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A Membership Covenant is a Biblical Idea with Many Practical Benefits

02.16.22 | News, Baptism & Church Membership | by Joshua Claycamp

A Membership Covenant is a Biblical Idea with Many Practical Benefits

    Church Membership is a Biblical Concept. Church membership and adherence to a common church covenant is incredibly Biblical and extremely practical.

    A Membership Covenant is a Biblical Idea

    One of the questions that gets asked at First Baptist Church is whether we have biblical justification for a Membership Covenant or not. Does this church really have the right, before the Lord, to place expectations regarding belief and behavior on its members? Does First Baptist Church have the right to ask prospective members to hold to a certain common faith, or belief, and to live according to a certain Christian ethic? The short answer is, yes!

    The book of Hebrews was written to back-sliding, converted Jews, and the author of Hebrews discusses the differences between the Old Covenant and the New Covenant in Hebrews 8-9. The author is clearly trying to persuade these wayward Christian Jews not to continue in their backsliding. He couches most of his prose in terms of covenantal language. Now, this is very interesting. The sign of the Old Covenant was circumcision, while the sign of the New Covenant is Baptism. But both symbols have certain behavioral, doctrinal, and moral principles attached. They both carry an ethical guideline and anticipate that individuals who embrace those symbols of the Covenant will be accountable to those symbols, not because of the symbols themselves, but because of the realities that those symbols represent. The reason that the author of Hebrews is writing is because these Christian Jews got baptized but decided to go on living like Jews rather than living like Christians. It’s comparable to a man getting married, putting a wedding ring on his finger, and going on to continue flirting with other girls.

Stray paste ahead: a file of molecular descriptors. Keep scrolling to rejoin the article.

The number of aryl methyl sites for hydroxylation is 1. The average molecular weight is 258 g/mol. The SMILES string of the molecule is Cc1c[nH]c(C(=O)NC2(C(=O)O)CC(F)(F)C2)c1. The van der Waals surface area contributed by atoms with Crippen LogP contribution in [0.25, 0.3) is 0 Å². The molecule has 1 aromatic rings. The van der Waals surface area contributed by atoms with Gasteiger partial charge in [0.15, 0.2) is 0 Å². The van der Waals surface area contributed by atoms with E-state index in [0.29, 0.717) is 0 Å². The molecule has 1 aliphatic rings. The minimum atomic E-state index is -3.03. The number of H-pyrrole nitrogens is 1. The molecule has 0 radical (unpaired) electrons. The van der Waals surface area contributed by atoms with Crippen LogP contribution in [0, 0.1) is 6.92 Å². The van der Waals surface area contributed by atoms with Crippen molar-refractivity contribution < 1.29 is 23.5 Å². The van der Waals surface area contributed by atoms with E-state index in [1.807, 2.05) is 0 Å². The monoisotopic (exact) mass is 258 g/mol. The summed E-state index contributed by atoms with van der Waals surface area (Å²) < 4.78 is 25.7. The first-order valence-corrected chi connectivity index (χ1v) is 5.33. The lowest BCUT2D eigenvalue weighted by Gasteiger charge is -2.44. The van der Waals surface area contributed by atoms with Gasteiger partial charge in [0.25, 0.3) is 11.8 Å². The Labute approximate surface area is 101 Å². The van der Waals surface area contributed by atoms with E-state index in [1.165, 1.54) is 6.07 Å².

Because of their behavior, the author of Hebrews discusses consequences for bad behavior in Hebrews 10, verses 26-39. If you think about it, Hebrews is nothing more than (1) an explanation of the doctrine of Christ, (2) an explanation of the differences between the two Covenants, and (3) a demand that these Christians start living according to their Baptism. Warnings and blessings are scattered throughout, accompanied by examples of people under the covenants who were either punished or blessed because of their faithfulness. Finally, the letter concludes with an exhortation to moral behavior. Many historical church covenants have a lot of common ground with the pattern and purpose of the book of Hebrews. In fact, a Church Membership Covenant is really nothing more than a document that is based on the pattern of the book of Hebrews. It is a document that affirms that a believer holds to a certain doctrinal understanding of Christ, and as a result, holds to certain moral and behavioral expectations because of their faith in Christ. An appendix to the Covenant that discusses consequences or church discipline for a failure to adhere to those guidelines is nothing more than a snapshot of Hebrews 10:26-39.

     To learn more about church membership and the beauty of belonging to a body, join us for our next church membership class! See event details here.